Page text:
What Yaya DaCosta Was Doing Before Chicago Med

Yaya DaCosta became a household name in 2015 when she joined the cast of "Chicago Med" as ER nurse April Sexton, according to Entertainment Weekly. That was the same year the Brazilian-American actor received critical acclaim for her portrayal of the legendary Whitney Houston in Angela Bassett's Lifetime biopic. "[DaCosta] nails her mannerisms, particularly when it comes to a performance of 'I Will Always Love You' — and her chemistry with Escapeta," The Hollywood Reporter's Allison Keene raved. Her time on the hit NBC medical drama was no different. 

"Chicago Med" continued to rise in the ranks of NBC's most popular shows, with DaCosta's Sexton consistently placing among the show's most beloved characters, ScreenRant noted. DaCosta has a pretty good notion as to why that was. "There's a balance between the medical world and the personal lives of the characters, and our personal lives are sometimes frustratingly not always predictable," she told CinemaBland in 2019.

In May 2021, DaCosta announced her departure from "Chicago Med" after six seasons, shocking its dedicated fanbase, Us Weekly reported. DaCosta left to star on Fox's "Our Kind of People," which premiered that September. As it turns out, April's success on "Chicago Med" gave DaCosta the confidence to accept a lead role. "It echoed something in my spirit that was like: '... I can carry a show. It's time,'" she told The New York Times. But before becoming a TV star, DaCosta found recognition in a different field — one that almost cost her acting career.

Yaya DaCosta almost won America's Next Top Model

In 2004, then 21-year-old Yaya DaCosta snagged a spot among the Cycle 3 contestants of "America's Next Top Model." And she made it all the way to the finale, ending as the season's runner-up behind Eva Pigford, per the Daily Mail. The Tyra Banks-led reality show opened many doors for DaCosta, who went on to appear in myriad successful ad campaigns.

The visibility also aided her acting career, which sprung just months after the end of her "ANTM" cycle. In 2005, DaCosta snagged a guest role in the UPN sitcom "Eve," according to IMDb. Just a year later, she was sharing the screen with the likes of Antonio Banderas in "Take the Lead" and starring in independent productions. Her career continued to evolve, with DaCosta appearing in "Ugly Betty" and "All My Children" in the late 2000s.

However, DaCosta also believes "ANTM" could have just as easily hurt her acting aspirations. It became commonplace to have directors approach her to ask if she had really been on a reality show, she said on the "1on1 with Jon Evans" podcast in October. "I was told twice, 'If we had known, we might not have auditioned you, much less hired you.' This was in 2005-06 maybe?" the actor revealed. She joined "Top Model" shortly after she graduated from Brown University, which left her with quite a bit of debt. "Well, sorry, I just wanted to pay off my college loans."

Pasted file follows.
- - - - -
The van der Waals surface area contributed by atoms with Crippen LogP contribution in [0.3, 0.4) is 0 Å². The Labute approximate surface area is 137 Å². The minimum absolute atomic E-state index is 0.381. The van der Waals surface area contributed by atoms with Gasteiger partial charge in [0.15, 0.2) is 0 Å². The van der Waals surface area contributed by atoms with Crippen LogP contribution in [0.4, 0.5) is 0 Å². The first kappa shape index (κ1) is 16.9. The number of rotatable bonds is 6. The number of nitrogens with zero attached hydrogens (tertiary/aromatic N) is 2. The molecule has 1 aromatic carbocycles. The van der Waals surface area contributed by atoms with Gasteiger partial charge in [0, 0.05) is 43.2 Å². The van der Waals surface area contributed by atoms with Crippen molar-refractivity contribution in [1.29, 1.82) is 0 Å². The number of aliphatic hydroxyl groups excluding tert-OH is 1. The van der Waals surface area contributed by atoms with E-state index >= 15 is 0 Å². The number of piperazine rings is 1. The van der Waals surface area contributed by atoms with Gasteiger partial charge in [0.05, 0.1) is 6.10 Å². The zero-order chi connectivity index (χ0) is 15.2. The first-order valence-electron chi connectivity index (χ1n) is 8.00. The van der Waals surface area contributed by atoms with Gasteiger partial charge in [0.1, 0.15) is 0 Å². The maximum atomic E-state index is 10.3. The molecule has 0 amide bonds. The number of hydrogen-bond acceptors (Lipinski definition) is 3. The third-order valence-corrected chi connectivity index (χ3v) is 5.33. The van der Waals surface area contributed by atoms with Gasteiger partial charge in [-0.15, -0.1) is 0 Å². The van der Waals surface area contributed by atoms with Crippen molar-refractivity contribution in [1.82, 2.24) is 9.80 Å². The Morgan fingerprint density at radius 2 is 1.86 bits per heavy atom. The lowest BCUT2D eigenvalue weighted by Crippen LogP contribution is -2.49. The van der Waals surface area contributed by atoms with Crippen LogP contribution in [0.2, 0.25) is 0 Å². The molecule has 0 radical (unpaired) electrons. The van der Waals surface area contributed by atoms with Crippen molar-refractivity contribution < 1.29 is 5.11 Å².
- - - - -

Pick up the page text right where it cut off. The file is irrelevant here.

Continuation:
Yaya DaCosta describes her experience on ANTM as 'traumatic'

Being on "America's Next Top Model" was far from a perfect experience for Yaya DaCosta. In fact, DaCosta prefers to keep it buried in the past. "I have practiced such deliberate amnesia when it came to that show," she told NPR in 2014. The modeling world is vicious, and DaCosta lacked the tools to properly protect herself. "Just hearing my voice at such a young, vulnerable age, forced into this other world that I wasn't prepared for," she detailed. It took her a long time to come to terms with it. "The experiences on 'America's Next Top Model' were fun for viewers to watch but personally it was a bit traumatic and part of my healing process was to cut myself off," she told VH1 in 2015.

DaCosta has always been open about her criticism of "ANTM." In an attempt to show support for the "Love & Hip Hop Miami" star Amara La Negra, who is often criticized for rocking natural hair, DaCosta shared a couple of clips in a now-deleted January 2018 Instagram post (via Vibe) to draw comparison between the problematic takes on Black culture expressed in both shows. The "ANTM" video showed DaCosta being ripped apart for pairing her African-inspired look with a cowboy hat. "You have this intensity to prove your blackness, and I think sometimes it's overbearing," judge Rebecca Weinberg told DaCosta. DaCosta captioned her post, "Unfortunately, 14 years later, nothing has changed. Same ignorance, new show."